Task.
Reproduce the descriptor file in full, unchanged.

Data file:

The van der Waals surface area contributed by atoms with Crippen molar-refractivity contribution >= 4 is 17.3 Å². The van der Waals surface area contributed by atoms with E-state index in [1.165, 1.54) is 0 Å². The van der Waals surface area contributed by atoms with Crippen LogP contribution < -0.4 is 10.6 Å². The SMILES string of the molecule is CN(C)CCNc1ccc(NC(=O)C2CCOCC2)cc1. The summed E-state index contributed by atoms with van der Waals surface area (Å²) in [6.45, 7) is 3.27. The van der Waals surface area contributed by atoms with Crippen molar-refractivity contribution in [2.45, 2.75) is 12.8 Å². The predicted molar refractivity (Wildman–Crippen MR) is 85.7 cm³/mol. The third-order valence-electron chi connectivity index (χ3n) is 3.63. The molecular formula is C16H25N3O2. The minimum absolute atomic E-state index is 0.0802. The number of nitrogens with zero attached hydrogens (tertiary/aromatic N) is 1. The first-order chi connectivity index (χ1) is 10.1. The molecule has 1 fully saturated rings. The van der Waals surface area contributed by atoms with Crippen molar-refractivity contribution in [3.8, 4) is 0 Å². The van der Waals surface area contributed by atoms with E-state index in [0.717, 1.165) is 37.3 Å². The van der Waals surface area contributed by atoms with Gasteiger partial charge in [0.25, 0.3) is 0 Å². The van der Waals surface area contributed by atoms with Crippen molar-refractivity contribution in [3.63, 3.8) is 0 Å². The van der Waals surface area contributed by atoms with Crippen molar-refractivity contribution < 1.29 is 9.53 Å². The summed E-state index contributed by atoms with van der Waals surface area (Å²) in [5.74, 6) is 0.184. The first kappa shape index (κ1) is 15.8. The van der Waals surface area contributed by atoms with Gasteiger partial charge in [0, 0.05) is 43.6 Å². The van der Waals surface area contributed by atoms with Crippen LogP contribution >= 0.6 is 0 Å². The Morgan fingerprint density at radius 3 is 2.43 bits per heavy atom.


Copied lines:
The van der Waals surface area contributed by atoms with Crippen molar-refractivity contribution >= 4 is 17.3 Å². The van der Waals surface area contributed by atoms with E-state index in [1.165, 1.54) is 0 Å². The van der Waals surface area contributed by atoms with Crippen LogP contribution < -0.4 is 10.6 Å². The SMILES string of the molecule is CN(C)CCNc1ccc(NC(=O)C2CCOCC2)cc1. The summed E-state index contributed by atoms with van der Waals surface area (Å²) in [6.45, 7) is 3.27. The van der Waals surface area contributed by atoms with Crippen molar-refractivity contribution in [2.45, 2.75) is 12.8 Å². The predicted molar refractivity (Wildman–Crippen MR) is 85.7 cm³/mol. The third-order valence-electron chi connectivity index (χ3n) is 3.63. The molecular formula is C16H25N3O2. The minimum absolute atomic E-state index is 0.0802. The number of nitrogens with zero attached hydrogens (tertiary/aromatic N) is 1. The first-order chi connectivity index (χ1) is 10.1. The molecule has 1 fully saturated rings. The van der Waals surface area contributed by atoms with Crippen molar-refractivity contribution in [3.8, 4) is 0 Å². The van der Waals surface area contributed by atoms with E-state index in [0.717, 1.165) is 37.3 Å². The van der Waals surface area contributed by atoms with Gasteiger partial charge in [0.25, 0.3) is 0 Å². The van der Waals surface area contributed by atoms with Crippen molar-refractivity contribution in [3.63, 3.8) is 0 Å². The van der Waals surface area contributed by atoms with Crippen molar-refractivity contribution < 1.29 is 9.53 Å². The summed E-state index contributed by atoms with van der Waals surface area (Å²) in [5.74, 6) is 0.184. The first kappa shape index (κ1) is 15.8. The van der Waals surface area contributed by atoms with Gasteiger partial charge in [0, 0.05) is 43.6 Å². The van der Waals surface area contributed by atoms with Crippen LogP contribution >= 0.6 is 0 Å². The Morgan fingerprint density at radius 3 is 2.43 bits per heavy atom.